May – June 2017
Good art makes you think and feel. What I think when I view Rebecca’s quilt-like watercolors or sculptures is something puzzling, literally. Rebecca further stretched the philosophies of conceptualism and collage associated with new realism into something much more personalized.
Rebecca incorporates little bits and pieces of American culture into her sculptures, by attaching postage stamps, typical American children’s toys, and little mementos of an America from a time before. Her sculptures treat little things that can represent aspects of America like pieces of a puzzle or patches of a quilt, and she uses those small details of America to create a complete thought on her views of her country. She unconsciously quilted together a personalized perspective of a nation.
When I look at Rebecca’s sculptures, I do not feel the social outrage associated with 21st Century new realism art. Rather, I feel gladness. After viewing her work through the eye pieces that are integral to her art, my field of vision is filled with the kaleidoscopic image of the people who appear on the stamps that line her work. The people and things enlarged or tessellated in the eye piece are a kind of intellectual pop art. The effect is an overwhelming sense of gratitude, because the cultural icons found on stamps contributed to the cultural fabric of this nation. More importantly, I feel gratitude for people like Rebecca to remind me this nation is filled with strength and compassion.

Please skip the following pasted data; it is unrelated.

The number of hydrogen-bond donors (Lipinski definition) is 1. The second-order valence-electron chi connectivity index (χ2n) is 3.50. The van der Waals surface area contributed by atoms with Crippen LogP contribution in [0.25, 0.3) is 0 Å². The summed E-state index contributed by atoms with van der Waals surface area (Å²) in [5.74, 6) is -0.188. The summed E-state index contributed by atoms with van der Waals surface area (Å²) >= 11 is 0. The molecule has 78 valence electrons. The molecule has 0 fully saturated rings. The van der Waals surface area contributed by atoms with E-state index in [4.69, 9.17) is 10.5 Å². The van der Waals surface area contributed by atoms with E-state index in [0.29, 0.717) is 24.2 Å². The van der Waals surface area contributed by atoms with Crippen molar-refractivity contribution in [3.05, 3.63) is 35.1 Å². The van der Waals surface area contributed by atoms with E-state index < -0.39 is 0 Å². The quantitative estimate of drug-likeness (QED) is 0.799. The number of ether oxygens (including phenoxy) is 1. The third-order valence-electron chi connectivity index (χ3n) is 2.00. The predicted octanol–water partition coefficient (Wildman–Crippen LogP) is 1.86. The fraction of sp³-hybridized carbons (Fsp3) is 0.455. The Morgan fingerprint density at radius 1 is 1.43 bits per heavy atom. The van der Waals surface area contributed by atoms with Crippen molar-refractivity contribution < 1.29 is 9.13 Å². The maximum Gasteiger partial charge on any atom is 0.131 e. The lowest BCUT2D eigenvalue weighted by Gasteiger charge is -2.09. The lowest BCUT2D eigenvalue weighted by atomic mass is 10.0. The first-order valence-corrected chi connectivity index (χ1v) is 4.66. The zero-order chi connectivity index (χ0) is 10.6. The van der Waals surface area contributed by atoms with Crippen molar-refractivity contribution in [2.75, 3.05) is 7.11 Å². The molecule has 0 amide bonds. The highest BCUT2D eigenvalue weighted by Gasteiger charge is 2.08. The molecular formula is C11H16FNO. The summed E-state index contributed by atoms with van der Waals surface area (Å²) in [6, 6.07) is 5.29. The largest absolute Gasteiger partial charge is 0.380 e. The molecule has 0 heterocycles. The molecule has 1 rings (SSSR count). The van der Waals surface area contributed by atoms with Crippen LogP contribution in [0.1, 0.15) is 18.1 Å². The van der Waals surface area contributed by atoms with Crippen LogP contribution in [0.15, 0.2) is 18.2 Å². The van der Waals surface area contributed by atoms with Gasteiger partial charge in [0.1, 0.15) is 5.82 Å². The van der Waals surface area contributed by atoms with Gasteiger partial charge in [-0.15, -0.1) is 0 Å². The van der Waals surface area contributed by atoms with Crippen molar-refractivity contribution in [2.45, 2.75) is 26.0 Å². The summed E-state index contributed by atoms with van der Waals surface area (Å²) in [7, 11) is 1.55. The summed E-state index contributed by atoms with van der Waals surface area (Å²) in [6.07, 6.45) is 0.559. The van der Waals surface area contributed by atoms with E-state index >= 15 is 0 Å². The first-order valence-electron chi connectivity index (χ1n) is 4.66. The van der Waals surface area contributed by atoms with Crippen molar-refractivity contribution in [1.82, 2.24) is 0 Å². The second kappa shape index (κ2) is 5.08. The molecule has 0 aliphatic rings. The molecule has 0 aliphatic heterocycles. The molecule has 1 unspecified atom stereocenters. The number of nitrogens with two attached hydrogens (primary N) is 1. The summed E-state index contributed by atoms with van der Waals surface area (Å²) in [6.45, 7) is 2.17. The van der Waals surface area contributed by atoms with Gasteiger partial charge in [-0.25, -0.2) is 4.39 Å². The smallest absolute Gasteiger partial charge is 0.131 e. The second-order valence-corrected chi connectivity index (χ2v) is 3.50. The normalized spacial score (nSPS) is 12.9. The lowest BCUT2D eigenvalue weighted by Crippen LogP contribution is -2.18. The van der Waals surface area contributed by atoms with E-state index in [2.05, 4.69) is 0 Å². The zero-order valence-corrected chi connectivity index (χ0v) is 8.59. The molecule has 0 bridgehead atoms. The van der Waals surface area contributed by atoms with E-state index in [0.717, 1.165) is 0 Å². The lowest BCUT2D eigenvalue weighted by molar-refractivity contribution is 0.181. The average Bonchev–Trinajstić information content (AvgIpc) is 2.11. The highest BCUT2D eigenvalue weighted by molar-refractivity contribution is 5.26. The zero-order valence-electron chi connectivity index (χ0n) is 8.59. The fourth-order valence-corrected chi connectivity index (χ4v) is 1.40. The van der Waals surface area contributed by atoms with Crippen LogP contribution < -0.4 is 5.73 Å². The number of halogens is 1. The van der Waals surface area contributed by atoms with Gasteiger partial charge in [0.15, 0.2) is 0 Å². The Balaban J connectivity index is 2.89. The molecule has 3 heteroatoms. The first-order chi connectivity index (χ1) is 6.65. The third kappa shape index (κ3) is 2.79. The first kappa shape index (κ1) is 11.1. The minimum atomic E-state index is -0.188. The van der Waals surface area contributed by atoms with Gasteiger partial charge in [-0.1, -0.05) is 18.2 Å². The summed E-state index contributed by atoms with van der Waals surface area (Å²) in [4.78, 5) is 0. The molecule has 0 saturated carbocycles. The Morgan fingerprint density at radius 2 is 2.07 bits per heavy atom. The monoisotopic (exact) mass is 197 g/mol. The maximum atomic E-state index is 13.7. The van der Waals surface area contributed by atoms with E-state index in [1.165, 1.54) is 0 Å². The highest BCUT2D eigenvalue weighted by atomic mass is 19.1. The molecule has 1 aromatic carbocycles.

Rebecca is an educator at the Philadelphia Museum of Art.
- The University of the Arts, Philadelphia, PA, MFA Book Arts/Printmaking, 1993
- Fleisher Art Memorial, Philadelphia, PA, Printmaking Classes, 1984-1989
- Tyler School of Art, Elkins Park, PA, full-time student, 1981-1982
- Vassar College, BA with general & departmental honors, Art